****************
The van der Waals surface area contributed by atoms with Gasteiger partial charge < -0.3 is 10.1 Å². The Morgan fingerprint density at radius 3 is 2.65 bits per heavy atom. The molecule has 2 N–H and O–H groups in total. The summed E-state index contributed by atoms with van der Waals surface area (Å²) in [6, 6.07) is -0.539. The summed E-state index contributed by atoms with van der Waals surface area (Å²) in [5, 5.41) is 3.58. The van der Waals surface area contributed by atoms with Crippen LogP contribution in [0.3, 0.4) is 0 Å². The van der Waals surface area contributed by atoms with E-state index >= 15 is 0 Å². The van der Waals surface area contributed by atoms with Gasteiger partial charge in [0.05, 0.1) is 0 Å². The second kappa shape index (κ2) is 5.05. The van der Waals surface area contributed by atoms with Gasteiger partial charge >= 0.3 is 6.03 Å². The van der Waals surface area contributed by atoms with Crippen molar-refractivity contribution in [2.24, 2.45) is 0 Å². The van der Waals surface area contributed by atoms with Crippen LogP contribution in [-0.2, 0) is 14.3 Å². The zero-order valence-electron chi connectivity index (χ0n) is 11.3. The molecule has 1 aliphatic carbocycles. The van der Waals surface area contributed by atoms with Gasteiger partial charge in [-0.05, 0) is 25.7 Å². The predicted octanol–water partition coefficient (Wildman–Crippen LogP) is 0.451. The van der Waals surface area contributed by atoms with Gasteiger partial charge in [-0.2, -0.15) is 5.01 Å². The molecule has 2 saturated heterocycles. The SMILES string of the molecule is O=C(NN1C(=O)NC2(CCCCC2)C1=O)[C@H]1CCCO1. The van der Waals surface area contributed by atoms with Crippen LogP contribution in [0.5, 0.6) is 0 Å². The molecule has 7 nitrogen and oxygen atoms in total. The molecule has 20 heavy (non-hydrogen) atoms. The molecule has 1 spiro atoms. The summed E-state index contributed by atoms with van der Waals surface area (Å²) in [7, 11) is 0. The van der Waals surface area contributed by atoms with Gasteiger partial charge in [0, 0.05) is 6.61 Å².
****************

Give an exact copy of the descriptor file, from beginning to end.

The van der Waals surface area contributed by atoms with Gasteiger partial charge < -0.3 is 10.1 Å². The Morgan fingerprint density at radius 3 is 2.65 bits per heavy atom. The molecule has 2 N–H and O–H groups in total. The summed E-state index contributed by atoms with van der Waals surface area (Å²) in [6, 6.07) is -0.539. The summed E-state index contributed by atoms with van der Waals surface area (Å²) in [5, 5.41) is 3.58. The van der Waals surface area contributed by atoms with Crippen LogP contribution in [0.3, 0.4) is 0 Å². The van der Waals surface area contributed by atoms with E-state index >= 15 is 0 Å². The van der Waals surface area contributed by atoms with Gasteiger partial charge in [0.05, 0.1) is 0 Å². The second kappa shape index (κ2) is 5.05. The van der Waals surface area contributed by atoms with Gasteiger partial charge >= 0.3 is 6.03 Å². The van der Waals surface area contributed by atoms with Crippen molar-refractivity contribution in [2.24, 2.45) is 0 Å². The van der Waals surface area contributed by atoms with Crippen LogP contribution in [-0.2, 0) is 14.3 Å². The zero-order valence-electron chi connectivity index (χ0n) is 11.3. The molecule has 1 aliphatic carbocycles. The van der Waals surface area contributed by atoms with Gasteiger partial charge in [-0.05, 0) is 25.7 Å². The predicted octanol–water partition coefficient (Wildman–Crippen LogP) is 0.451. The van der Waals surface area contributed by atoms with Gasteiger partial charge in [-0.2, -0.15) is 5.01 Å². The molecule has 2 saturated heterocycles. The SMILES string of the molecule is O=C(NN1C(=O)NC2(CCCCC2)C1=O)[C@H]1CCCO1. The van der Waals surface area contributed by atoms with Crippen LogP contribution in [0.5, 0.6) is 0 Å². The molecule has 7 nitrogen and oxygen atoms in total. The molecule has 20 heavy (non-hydrogen) atoms. The molecule has 1 spiro atoms. The summed E-state index contributed by atoms with van der Waals surface area (Å²) in [7, 11) is 0. The van der Waals surface area contributed by atoms with Gasteiger partial charge in [0, 0.05) is 6.61 Å².